It seems he has bad academic habits. His 2011 book, Quarante méditations juives, includes passages plagiarized from an interview with Jean-François Lyotard published in 1996. When first accused, Bernheim insisted that it was Lyotard who had plagiarized his student chaplain lectures from the 1980s, only later to admit fault. He also cultivated the impression that he had passed the agrégation, a competitive exam at the pinnacle of French academic training, when in fact he had not. The French take their academic honors very seriously, and as a friend familiar with the French scene explained, to pretend that one is agrégé is the rough equivalent of falsely claiming to have received battlefield honors.

The first thing to say is that this affair can’t be interpreted as an example of progressives hunting down dissenters. Bernheim took a strong stand on a controversial issue, but it wasn’t his opposition to gay marriage that precipitated the scandal. It was his dishonesty. These transgressions of basic academic integrity were uncovered by Jean-Noël Darde, a plagiarism watchdog, not a gay activist.

The second thing to say concerns plagiarism. One of the perversions of our era is to make a god of intellectual property. Most commentators described Bernheim as “stealing” words and sentences. This is wrongheaded. Plagiarism is a sin against truth, not property. It’s first and foremost a kind of lying, not a kind of stealing. He violated our trust by speaking in a voice that was not his own, which is why in this and other cases of plagiarism the writer loses intellectual and moral authority broadly.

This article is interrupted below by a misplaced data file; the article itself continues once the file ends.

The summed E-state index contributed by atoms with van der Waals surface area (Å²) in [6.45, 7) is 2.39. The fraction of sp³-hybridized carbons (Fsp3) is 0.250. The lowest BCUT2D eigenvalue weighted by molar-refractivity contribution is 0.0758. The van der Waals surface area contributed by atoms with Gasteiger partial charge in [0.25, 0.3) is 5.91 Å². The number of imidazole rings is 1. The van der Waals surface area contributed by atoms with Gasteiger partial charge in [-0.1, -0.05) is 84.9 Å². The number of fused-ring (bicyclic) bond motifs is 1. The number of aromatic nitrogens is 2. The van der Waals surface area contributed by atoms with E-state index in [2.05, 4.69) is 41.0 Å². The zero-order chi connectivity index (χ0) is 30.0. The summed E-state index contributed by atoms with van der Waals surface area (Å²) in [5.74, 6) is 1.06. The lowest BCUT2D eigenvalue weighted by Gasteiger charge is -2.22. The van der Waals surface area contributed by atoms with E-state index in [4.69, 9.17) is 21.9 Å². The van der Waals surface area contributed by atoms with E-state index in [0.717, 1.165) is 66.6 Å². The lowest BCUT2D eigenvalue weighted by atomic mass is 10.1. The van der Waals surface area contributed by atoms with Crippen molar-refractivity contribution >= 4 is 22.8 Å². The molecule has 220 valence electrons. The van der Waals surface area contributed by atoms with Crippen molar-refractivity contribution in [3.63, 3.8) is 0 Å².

A third thing to say concerns the man. In my years of teaching, I had to deal with plagiarism many times. Now and then a cynical young person tried to get by with the minimum of work. But most of the students who plagiarized did so because they were desperate or scared, or both. I could tell because it was so obvious, and thus pathetic and pitiable. And indeed, when I confronted students I found that there was almost always a great deal of pathos in the background: psychological crises, terrible fears of failing, a consuming sense of hopelessness in the face of the assigned material.

Bernheim’s plagiarism seems to be of this sort. Now that I’ve reviewed some of the details, I can’t believe he believed he could get away with it. (I am, in fact, somewhat embarrassed that I didn’t grow suspicious when the French rabbi sounded so much like John Paul II when talking about sexual complementarity and transcendence.) Please join me in praying for Rabbi Bernheim. From my reading of the evidence in this affair (what’s so hard about citing someone?), it seems he certainly needs it.

The final thing to say is that I’m sorry. The essay’s arguments aren’t any less true for having been plagiarized. But we allowed the magazine to be a vehicle for falsehood. The lie was in the byline. “Homosexual Marriage, Parenting, and Adoption” was not in any proper sense by Gilles Bernheim. I apologize to you for publishing an essay that betrayed your trust in the integrity of First Things .